Linked by Thom Holwerda on Thu 8th Sep 2016 23:24 UTC
Geek stuff, sci-fi...

Fifty years ago today, on 8 September 1966, Gene Roddenberry's Star Trek appeared on television for the first time - and forever changed the world. There's an endless string of articles all over the web, but as one of those Deep Space Nine fanatics the rest of the Trek world rather not talk about, this great article by Annalee Newitz really struck a cord with me.

Without this stubborn nugget of hope at its core, DS9 would be more like the 2000s version of Battlestar Galactica - a story about space mysticism and war that's laced with a fatalism about humanity. Ron Moore was an executive producer on DS9 and the creator of BSG, so the overlap makes sense. But on DS9, we are immersed in a world where our faith in the basic decency of intelligent beings can remain unshaken. Whether solid or liquid, most of the creatures who live on the space station always do the right thing. And most importantly, the good guys prevail not just because they are good, but because they are able to put their ideals to practical use. More than TNG and Voyager, DS9 helps us understand how humans got from the Bell Riots to social democracy in space. Our heroes do it by resisting imperialism and inequality and by allying themselves with other people who do. That's why the Federation has struck a deal with the Bajorans rather than the Cardassians.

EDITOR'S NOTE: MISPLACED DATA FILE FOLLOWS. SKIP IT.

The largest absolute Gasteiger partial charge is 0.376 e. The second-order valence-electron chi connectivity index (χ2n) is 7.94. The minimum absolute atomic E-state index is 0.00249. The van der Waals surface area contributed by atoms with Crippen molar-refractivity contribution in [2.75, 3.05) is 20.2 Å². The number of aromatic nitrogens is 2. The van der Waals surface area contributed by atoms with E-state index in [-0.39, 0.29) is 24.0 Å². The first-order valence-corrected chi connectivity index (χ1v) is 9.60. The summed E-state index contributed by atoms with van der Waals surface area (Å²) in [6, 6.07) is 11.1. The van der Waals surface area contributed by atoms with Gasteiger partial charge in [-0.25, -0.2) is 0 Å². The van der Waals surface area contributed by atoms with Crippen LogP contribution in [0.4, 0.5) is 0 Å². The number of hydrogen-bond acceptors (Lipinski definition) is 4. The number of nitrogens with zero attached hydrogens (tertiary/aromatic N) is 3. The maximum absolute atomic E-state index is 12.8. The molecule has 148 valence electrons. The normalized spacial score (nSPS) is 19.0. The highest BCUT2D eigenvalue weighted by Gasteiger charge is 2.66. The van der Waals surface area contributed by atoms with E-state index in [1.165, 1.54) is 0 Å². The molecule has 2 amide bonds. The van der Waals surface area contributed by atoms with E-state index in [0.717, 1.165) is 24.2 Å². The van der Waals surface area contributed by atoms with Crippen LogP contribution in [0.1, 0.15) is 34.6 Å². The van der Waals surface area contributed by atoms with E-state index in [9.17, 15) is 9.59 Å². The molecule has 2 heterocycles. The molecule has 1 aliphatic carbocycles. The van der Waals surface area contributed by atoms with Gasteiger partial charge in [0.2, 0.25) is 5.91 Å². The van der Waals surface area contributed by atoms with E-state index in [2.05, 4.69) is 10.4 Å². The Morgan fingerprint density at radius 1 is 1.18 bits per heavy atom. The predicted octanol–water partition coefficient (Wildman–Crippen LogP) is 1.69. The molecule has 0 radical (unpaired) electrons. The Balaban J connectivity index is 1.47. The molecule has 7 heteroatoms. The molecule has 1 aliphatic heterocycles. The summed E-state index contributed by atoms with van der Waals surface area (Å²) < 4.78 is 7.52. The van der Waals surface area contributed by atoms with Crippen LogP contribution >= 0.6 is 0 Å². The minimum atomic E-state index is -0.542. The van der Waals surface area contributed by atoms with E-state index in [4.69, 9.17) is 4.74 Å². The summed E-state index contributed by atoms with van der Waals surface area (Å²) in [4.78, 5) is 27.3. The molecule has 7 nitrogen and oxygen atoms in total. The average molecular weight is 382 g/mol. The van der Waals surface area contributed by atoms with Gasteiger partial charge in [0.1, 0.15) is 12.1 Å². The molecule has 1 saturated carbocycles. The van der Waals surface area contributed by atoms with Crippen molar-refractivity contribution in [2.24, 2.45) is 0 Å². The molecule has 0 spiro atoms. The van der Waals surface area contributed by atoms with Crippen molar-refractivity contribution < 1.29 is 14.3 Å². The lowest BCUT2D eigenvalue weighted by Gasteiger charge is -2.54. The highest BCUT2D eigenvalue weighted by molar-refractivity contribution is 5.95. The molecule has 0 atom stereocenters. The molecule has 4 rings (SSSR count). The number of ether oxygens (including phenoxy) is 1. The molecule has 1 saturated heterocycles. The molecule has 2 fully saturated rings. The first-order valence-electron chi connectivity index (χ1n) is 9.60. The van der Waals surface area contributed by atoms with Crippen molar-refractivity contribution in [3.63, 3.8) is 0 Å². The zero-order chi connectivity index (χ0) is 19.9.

"Do you think they'll be able to save us?" The best scene in all of Star Trek (this one's a close second).

Thank you, Mr. Roddenberry.

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RE[2]: Really?
by jgfenix on Sun 11th Sep 2016 03:21 UTC in reply to "RE: Really?"
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There is a thing that makes Babylon V different: Straczynski had it planned from beginning to end (well, he had to fuse the last 2 seasons in 1 because it was going to be cancelled and Michael O'Hare left due to a illnes). So the different plotlines were very well interwoven and superposed.

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